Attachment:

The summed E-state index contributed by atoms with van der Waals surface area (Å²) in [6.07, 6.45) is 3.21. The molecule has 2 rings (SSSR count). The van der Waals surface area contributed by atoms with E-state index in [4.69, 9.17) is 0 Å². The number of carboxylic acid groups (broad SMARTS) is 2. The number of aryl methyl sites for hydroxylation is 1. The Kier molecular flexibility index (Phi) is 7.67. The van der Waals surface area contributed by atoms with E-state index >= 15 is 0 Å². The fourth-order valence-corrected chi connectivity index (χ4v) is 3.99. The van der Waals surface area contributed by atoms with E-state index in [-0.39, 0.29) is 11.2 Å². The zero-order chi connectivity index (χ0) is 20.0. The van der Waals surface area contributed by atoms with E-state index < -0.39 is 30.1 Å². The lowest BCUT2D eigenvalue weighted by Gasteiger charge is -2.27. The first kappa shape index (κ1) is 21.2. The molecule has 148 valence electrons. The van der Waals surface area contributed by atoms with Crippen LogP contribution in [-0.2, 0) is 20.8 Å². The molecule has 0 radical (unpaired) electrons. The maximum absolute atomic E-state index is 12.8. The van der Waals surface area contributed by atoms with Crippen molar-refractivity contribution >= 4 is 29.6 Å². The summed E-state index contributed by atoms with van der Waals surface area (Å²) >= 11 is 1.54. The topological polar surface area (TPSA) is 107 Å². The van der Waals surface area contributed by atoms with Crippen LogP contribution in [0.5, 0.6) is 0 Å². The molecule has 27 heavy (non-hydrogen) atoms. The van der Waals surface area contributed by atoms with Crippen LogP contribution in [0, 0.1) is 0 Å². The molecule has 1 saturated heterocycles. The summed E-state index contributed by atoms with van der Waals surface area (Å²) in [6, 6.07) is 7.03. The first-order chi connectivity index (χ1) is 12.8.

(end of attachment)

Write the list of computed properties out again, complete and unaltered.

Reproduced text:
The summed E-state index contributed by atoms with van der Waals surface area (Å²) in [6.07, 6.45) is 3.21. The molecule has 2 rings (SSSR count). The van der Waals surface area contributed by atoms with E-state index in [4.69, 9.17) is 0 Å². The number of carboxylic acid groups (broad SMARTS) is 2. The number of aryl methyl sites for hydroxylation is 1. The Kier molecular flexibility index (Phi) is 7.67. The van der Waals surface area contributed by atoms with E-state index >= 15 is 0 Å². The fourth-order valence-corrected chi connectivity index (χ4v) is 3.99. The van der Waals surface area contributed by atoms with E-state index in [-0.39, 0.29) is 11.2 Å². The zero-order chi connectivity index (χ0) is 20.0. The van der Waals surface area contributed by atoms with E-state index < -0.39 is 30.1 Å². The lowest BCUT2D eigenvalue weighted by Gasteiger charge is -2.27. The first kappa shape index (κ1) is 21.2. The molecule has 148 valence electrons. The van der Waals surface area contributed by atoms with Crippen LogP contribution in [-0.2, 0) is 20.8 Å². The molecule has 0 radical (unpaired) electrons. The maximum absolute atomic E-state index is 12.8. The van der Waals surface area contributed by atoms with Crippen molar-refractivity contribution >= 4 is 29.6 Å². The summed E-state index contributed by atoms with van der Waals surface area (Å²) >= 11 is 1.54. The topological polar surface area (TPSA) is 107 Å². The van der Waals surface area contributed by atoms with Crippen LogP contribution in [0.5, 0.6) is 0 Å². The molecule has 27 heavy (non-hydrogen) atoms. The van der Waals surface area contributed by atoms with Crippen LogP contribution in [0, 0.1) is 0 Å². The molecule has 1 saturated heterocycles. The summed E-state index contributed by atoms with van der Waals surface area (Å²) in [6, 6.07) is 7.03. The first-order chi connectivity index (χ1) is 12.8.